October 28, 2016
        Ten Contenders will compete for Best Documentary Short Subject                "The Circle" and "The Lost City of Z": Which potential 2016 contenders got bumped to 2017?                Natalie Portman, Janelle Monáe, Matthew McConaughey, Bryce Dallas Howard, Edgar Ramirez, Stacy Keach at Hollywood Film Awards                Viola Davis will be campaigned in Best Supporting Actress for "Fences"                Mel Gibson to be Honored with the Hollywood Director Award at the 20th Annual Hollywood Film Awards                Michael Moore drops a surprise new film with "Michael Moore in TrumpLand"                Hollywood Contenders: New Oscar Predictions for October                Nicole Kidman, Hugh Grant, Naomie Harris, Lily Collins get Honors at 20th Annual Hollywood Film Awards                "Manchester by the Sea" leads the Gotham Award nominations                Tom Ford, Marc Platt and Kenneth Lonergan to be Honored at 20th Annual Hollywood Film Awards                Tom Cruise is in his action hero comfort zone with "Jack Reacher: Never Go Back"                "Moonlight" could be A24's big Oscar horse this year                Ewan McGregor steps behind the camera with "American Pastoral"                Hollywood Contenders: A second crack at Golden Globe predictions for 2016                "The Accountant" seeks to help give Ben Affleck another blockbuster        

Taylor Swift does it again with “Speak Now”

By Rudy Klapper

HollywoodNews.com: Over 13 million in album sales, multiple Grammy awards, media saturation unheard of since Britney Spears’ heyday, and Taylor Swift still wants us to see her as the proverbial girl up the block. “We got bills to pay / we got nothing figured out,” Ms. Swift laments on first single “Mine,” and if there’s a few of us in the audience rolling their eyes, who am I to blame them? That’s always been the first step in accepting Swift as a legitimate artist and not a prefabricated Top 40 icon, that realization that, for all this girl’s justified success and eye-popping numbers, it’s just this down-to-earth, eerily relatable quality that makes Taylor Swift, well, Taylor Swift. Lady Gaga may have stolen the pop crown by doing everything in her power to mask herself under a veneer of shock fashion and shock statements, but Speak Now has Swift doing just what she does best: being herself, and Swift has come far enough as her own artist to make Speak Now the best pop record of the year.

On its surface, not much about Speak Now is that different from Fearless. Swift still prefers to write about her own broken love stories, the production is still a glossy pop-rock with only the faintest of country tinge to harken back to her roots, and Swift herself is still as dead-to-rights honest as she’s always been. But this isn’t the Taylor Swift of Fearless; millions of record sales and high-profile hook-ups have hardened Swift from the effervescent free spirit of “You Belong With Me” to the regret-filled apology that is “Back to December” and the raw heart and feeling behind “Last Kiss,” a song that would’ve been impossible on a record like Fearless. It’s hard to imagine that this is a girl who has yet to even turn 21, but already has the experience and self-confidence to pen a firebreather like “Dear John” and not sound utterly contrived. These aren’t the musings of an invisible Swedish svengali looking to find some choice lyrics to match to his next chart-topping hit – Swift has seen the world that comes with superstardom, and for all those who complained that Fearless was a one-dimensional teenage love affair, Speak Now takes that experience and wallops the critics with it. Swift can write, and perhaps no song signifies that more than “Dear John,” evidently directed after that man-whore of the female singer/songwriter world, John Mayer. Swift beats the heartbreaker at his own game, throwing darts like “all the girls that you’ve run dry with tired, lifeless eyes ‘cuz you burned them out / but I took your matches before fire could catch me so don’t look now / I’m shining like fireworks over your sad, empty town” while a bluesy electric guitar swells underneath in a ironic parody of Mayer’s own genre of choice.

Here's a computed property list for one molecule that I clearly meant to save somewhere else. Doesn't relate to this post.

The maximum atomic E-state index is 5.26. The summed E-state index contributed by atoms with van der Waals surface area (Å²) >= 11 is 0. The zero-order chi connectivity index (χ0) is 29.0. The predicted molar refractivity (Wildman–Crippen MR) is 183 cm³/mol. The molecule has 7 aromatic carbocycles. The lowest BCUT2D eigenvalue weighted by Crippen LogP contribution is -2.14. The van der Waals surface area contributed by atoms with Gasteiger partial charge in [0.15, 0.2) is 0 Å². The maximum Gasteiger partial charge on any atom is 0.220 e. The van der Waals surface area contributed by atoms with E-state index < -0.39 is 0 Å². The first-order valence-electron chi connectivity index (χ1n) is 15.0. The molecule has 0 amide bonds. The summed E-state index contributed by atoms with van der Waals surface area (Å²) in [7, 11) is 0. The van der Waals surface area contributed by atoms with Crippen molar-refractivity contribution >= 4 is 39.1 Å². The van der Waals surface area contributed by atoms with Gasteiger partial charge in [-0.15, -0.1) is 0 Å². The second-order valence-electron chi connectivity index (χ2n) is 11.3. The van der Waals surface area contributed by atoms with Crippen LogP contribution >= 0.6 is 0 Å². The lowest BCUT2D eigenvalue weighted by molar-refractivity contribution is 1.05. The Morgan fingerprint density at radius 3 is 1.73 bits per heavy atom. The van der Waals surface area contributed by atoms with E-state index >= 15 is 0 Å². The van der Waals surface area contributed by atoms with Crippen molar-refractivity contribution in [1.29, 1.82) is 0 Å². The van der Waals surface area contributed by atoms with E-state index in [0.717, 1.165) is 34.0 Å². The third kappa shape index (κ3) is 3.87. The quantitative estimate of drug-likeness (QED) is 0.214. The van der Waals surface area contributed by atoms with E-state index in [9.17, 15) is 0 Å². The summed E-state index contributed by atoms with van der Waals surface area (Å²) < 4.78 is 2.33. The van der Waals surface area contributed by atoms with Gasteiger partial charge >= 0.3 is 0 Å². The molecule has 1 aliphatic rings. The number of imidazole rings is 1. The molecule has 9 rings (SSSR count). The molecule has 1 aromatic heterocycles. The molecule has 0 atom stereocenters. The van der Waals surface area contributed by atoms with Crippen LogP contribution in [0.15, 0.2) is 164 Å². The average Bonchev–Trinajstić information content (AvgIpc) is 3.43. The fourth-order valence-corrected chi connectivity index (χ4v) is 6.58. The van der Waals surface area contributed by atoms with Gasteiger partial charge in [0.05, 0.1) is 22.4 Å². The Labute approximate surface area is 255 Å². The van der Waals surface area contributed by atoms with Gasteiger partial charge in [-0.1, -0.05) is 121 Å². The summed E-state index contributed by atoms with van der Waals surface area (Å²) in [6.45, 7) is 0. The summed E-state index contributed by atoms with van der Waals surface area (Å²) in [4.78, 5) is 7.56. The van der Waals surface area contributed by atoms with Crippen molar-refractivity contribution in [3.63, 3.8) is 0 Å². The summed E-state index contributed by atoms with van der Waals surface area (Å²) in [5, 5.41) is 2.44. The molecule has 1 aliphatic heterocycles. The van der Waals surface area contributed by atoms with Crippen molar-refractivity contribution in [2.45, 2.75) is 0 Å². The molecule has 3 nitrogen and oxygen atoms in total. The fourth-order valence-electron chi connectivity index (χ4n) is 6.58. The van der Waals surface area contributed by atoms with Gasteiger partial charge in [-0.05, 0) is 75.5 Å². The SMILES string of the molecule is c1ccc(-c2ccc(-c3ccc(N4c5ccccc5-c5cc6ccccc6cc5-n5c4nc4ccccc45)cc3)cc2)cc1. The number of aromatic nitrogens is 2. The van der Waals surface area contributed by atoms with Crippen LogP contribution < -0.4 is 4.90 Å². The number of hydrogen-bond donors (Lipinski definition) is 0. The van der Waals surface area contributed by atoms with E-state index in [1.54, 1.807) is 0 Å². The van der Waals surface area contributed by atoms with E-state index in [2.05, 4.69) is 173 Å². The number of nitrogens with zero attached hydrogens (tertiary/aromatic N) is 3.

No longer is Swift rushing blindly into love or advising other girls to look to their futures – hell, it’s hard to believe that Taylor Swift has become jaded enough to pen a song like “Never Grow Up.” It’s the antithesis to Fearless’ maturity anthem “Fifteen,” and it makes a line like “wish I’d never grown up” not the whining of a coddled pop star but the distress of any college-age kid whose realizing that yes, this is real life and they’d better find a plan for it quick before it comes to kick them in the ass. This is Swift’s truest accomplishment, finding that chord in a lyric or hook that strikes a universal note, and pairing it to some of the most gorgeous, effortless arrangements around. Arrangements that, let it be said, stretch Swift’s boundaries more than would seem to even be necessary, but nevertheless succeed in framing Swift’s voice with a punk rock vibe here (“Better Than Revenge”) or a dash of chamber pop there (“Haunted”). And that voice? It just might be the unsung hero behind everything here, showing a remarkably improved power and versatility that many thought lacking in her previous releases. I’m not sure the Taylor Swift of Fearless could pull off a slow burning blues kiss off like “Dear John;” here, she does it like she belongs, standing up in a backwoods bar telling off a dirtbag lover to a sweaty crowd. That signature lilt of hers, meanwhile, that cutesy up-and-down accompanied no doubt by a flicker of the lashes, has never been better, and it takes only perfunctory listens to songs like the title track or “Mine” to verify that this is Swift at the peak of her abilities.

To read more from this article go to The Pop Fix.

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